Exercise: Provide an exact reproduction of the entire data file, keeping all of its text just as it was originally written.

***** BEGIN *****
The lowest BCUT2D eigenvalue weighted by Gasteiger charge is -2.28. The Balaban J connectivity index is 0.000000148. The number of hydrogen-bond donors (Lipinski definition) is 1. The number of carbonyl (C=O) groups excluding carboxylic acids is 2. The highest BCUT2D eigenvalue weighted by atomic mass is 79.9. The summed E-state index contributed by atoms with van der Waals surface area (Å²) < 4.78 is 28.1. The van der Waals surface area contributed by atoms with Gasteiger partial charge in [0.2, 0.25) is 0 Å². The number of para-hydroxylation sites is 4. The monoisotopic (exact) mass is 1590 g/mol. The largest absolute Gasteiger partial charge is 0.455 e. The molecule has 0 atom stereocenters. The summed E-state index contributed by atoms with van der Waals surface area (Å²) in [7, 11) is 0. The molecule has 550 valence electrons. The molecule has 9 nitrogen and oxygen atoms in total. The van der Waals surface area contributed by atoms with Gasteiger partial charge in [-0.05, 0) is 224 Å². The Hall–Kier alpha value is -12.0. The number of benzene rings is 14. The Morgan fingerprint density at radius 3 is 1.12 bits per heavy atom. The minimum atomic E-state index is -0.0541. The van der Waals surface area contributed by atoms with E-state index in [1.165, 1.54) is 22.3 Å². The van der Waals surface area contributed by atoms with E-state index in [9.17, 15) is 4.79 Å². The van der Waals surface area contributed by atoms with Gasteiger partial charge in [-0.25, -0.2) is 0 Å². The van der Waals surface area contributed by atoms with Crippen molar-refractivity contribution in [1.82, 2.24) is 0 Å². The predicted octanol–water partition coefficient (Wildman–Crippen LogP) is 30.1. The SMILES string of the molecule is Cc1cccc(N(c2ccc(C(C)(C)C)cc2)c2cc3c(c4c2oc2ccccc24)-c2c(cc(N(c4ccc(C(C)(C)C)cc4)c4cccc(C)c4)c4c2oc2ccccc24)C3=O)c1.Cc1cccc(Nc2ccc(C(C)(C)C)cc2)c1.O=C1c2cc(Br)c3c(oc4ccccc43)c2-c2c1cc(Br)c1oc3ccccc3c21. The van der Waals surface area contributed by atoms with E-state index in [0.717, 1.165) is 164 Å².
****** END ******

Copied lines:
The lowest BCUT2D eigenvalue weighted by Gasteiger charge is -2.28. The Balaban J connectivity index is 0.000000148. The number of hydrogen-bond donors (Lipinski definition) is 1. The number of carbonyl (C=O) groups excluding carboxylic acids is 2. The highest BCUT2D eigenvalue weighted by atomic mass is 79.9. The summed E-state index contributed by atoms with van der Waals surface area (Å²) < 4.78 is 28.1. The van der Waals surface area contributed by atoms with Gasteiger partial charge in [0.2, 0.25) is 0 Å². The number of para-hydroxylation sites is 4. The monoisotopic (exact) mass is 1590 g/mol. The largest absolute Gasteiger partial charge is 0.455 e. The molecule has 0 atom stereocenters. The summed E-state index contributed by atoms with van der Waals surface area (Å²) in [7, 11) is 0. The molecule has 550 valence electrons. The molecule has 9 nitrogen and oxygen atoms in total. The van der Waals surface area contributed by atoms with Gasteiger partial charge in [-0.05, 0) is 224 Å². The Hall–Kier alpha value is -12.0. The number of benzene rings is 14. The Morgan fingerprint density at radius 3 is 1.12 bits per heavy atom. The minimum atomic E-state index is -0.0541. The van der Waals surface area contributed by atoms with E-state index in [1.165, 1.54) is 22.3 Å². The van der Waals surface area contributed by atoms with E-state index in [9.17, 15) is 4.79 Å². The van der Waals surface area contributed by atoms with Gasteiger partial charge in [-0.25, -0.2) is 0 Å². The van der Waals surface area contributed by atoms with Crippen molar-refractivity contribution in [1.82, 2.24) is 0 Å². The predicted octanol–water partition coefficient (Wildman–Crippen LogP) is 30.1. The SMILES string of the molecule is Cc1cccc(N(c2ccc(C(C)(C)C)cc2)c2cc3c(c4c2oc2ccccc24)-c2c(cc(N(c4ccc(C(C)(C)C)cc4)c4cccc(C)c4)c4c2oc2ccccc24)C3=O)c1.Cc1cccc(Nc2ccc(C(C)(C)C)cc2)c1.O=C1c2cc(Br)c3c(oc4ccccc43)c2-c2c1cc(Br)c1oc3ccccc3c21. The van der Waals surface area contributed by atoms with E-state index in [0.717, 1.165) is 164 Å².